Sure it’s easy to buy fillets, steaks, kebabs and other butchered and prepped seafood, but if you don’t make whole fish on a regular basis, you’re missing out. We’ve got eight different ways to make it happen — or you can just deep-fry it! No matter which you choose, you’ll save a few bucks and earn some bragging rights.
Recipe: Thai Baked Sea Bass
This has been on our menu for years, its popularity never wavering. It’s fresh, fragrant and extremely flavoursome, so perfect for a light supper, or for a showstopping addition to a barbecue party. In the restaurant, we use banana leaves to wrap the fish, but given that banana leaves are not easy to come by, we have given instructions on cooking it ‘en papillotte’, meaning ‘in parchment’. You will lose nothing doing it this way, apart from the subtle fragrance imparted by the banana leaves.
Recipe: Whole Orata
Dale Talde is a master at taking familiar dishes and adding unexpected ingredients or techniques to rethink the classics — he is the creator of pretzel pork dumplings and chicken and waffle sliders, after all. At Massoni, his new Italian restaurant in Manhattan’s burgeoning NoMad neighborhood, the chef turns whole orata, the flaky white fish, into a template for various flavors designed to bring out umami. The fish is steamed and garnished, then finished in hot oil and topped with Marcona almonds.
Italian Christmas celebrations, or at least the Italian-American Christmas Eve I grew up with, always includes a fish entrée in addition to the beef or poultry. My grandmother makes salmon because it is her favorite, but I love to prepare a whole Mediterranean fish, like branzino. Its mild flavor and simple preparation even appeals to those who do not love fish. If you are serving only this dish as the main course, you may want to double the recipe.
My grandfather was a fisherman in Cobh, County Cork, and had one of the first wild-salmon fishing licenses in the county, so fresh wild salmon was a big part of my life from an early age. The season for wild salmon is a very short one in Ireland, running from June to August, and when I get my hands on my first wild salmon of the year, I get so excited about being lucky enough to cook and eat this precious king of the sea. I like to poach my salmon whole, as this method is the most delicate way of cooking the fish, and the meat just crumbles off the bone. If you don’t have a fish kettle, you could cut the salmon into three parts and poach in a saucepan. I love the tanginess and freshness of the pistachio yogurt.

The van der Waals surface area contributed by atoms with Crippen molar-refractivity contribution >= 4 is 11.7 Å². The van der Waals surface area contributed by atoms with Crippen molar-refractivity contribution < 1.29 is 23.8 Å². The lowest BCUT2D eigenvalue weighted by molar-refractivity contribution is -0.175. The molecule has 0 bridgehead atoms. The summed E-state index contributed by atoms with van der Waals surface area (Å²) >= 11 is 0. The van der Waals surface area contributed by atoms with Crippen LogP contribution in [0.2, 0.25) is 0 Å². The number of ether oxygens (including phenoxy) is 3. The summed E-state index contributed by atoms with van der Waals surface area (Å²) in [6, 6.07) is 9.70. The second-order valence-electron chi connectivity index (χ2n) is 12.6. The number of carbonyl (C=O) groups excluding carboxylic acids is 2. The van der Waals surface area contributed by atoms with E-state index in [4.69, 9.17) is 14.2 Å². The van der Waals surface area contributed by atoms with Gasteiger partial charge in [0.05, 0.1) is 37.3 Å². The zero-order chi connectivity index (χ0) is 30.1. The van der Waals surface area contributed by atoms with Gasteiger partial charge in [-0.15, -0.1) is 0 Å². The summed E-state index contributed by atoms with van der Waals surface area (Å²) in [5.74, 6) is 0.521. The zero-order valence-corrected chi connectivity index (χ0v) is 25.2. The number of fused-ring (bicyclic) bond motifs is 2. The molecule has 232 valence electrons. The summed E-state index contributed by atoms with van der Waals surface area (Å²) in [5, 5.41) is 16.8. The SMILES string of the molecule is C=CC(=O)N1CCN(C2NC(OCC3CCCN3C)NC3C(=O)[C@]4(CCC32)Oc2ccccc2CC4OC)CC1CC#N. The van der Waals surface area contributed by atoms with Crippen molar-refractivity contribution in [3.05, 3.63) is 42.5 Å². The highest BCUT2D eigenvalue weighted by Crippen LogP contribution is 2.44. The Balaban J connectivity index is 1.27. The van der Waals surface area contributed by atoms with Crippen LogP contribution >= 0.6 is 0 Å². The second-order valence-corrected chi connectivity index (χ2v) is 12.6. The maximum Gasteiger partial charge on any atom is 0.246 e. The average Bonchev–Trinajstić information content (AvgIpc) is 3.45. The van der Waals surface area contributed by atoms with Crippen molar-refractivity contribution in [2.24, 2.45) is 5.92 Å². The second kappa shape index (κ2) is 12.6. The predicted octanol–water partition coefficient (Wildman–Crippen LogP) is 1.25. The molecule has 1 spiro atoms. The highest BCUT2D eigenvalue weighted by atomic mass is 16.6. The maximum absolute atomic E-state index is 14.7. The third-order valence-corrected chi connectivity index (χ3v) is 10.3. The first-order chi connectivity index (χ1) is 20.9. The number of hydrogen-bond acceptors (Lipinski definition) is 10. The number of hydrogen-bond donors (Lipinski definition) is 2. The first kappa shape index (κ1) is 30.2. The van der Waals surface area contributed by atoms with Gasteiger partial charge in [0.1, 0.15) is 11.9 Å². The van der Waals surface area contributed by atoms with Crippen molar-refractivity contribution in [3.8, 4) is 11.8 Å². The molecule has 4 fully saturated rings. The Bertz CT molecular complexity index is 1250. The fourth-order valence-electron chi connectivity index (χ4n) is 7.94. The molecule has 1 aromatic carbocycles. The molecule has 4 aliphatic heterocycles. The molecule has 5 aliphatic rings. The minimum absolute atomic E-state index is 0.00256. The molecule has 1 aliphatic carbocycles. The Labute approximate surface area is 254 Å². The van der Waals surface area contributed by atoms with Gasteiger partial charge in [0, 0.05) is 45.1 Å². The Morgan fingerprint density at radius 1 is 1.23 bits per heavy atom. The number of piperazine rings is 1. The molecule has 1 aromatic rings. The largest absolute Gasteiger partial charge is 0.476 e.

Recipe: Fried Tiny Whole Fish
This is my riff on an Italian street-food favorite: paper cones of small, salty fried fish served with a dollop of creamy aioli and a wedge of lemon. For me, this is the highest and best use for small fish like smelt and anchovies because the fish don’t need to be gutted, beheaded or scaled, and because tiny crispy fish are really good to eat. This is a great party food — for a fun presentation, serve the fried fish in cones made from newspaper.
Recipe: Whole Red Snapper With Ponzu
Salt-grilled whole red snapper with Ponzu, simple and elegant, is a signature dish of Japanese cuisine. Grilling the fish with the bones intact adds flavor, succulence and juiciness to the flesh. If you prefer, you can cut off the head, but we love its tender parts, including the cheek and the insides. You can also use this grilling technique with whole sea bass, bronzini, sea bream, porgy, small grouper, dorade (also called Mediterranean sea bream) or other white fleshed fish.
I like to serve the fish right on the parchment paper it was roasted on — simply lift the fish and paper off of the roasting tray, place it on a large, colorful platter and surround it with fresh herbs and lemon wedges. So easy, and the slightly browned parchment paper gives off a cool, laid-back dinner party vibe.
This is a classic Chinese steamed fish recipe. Serve the poached fish with warm steamed rice, which symbolizes wealth and prosperity. A sweet conclusion to your Chinese New Year meal would be tangerines to guarantee you abundant happiness for the year to come.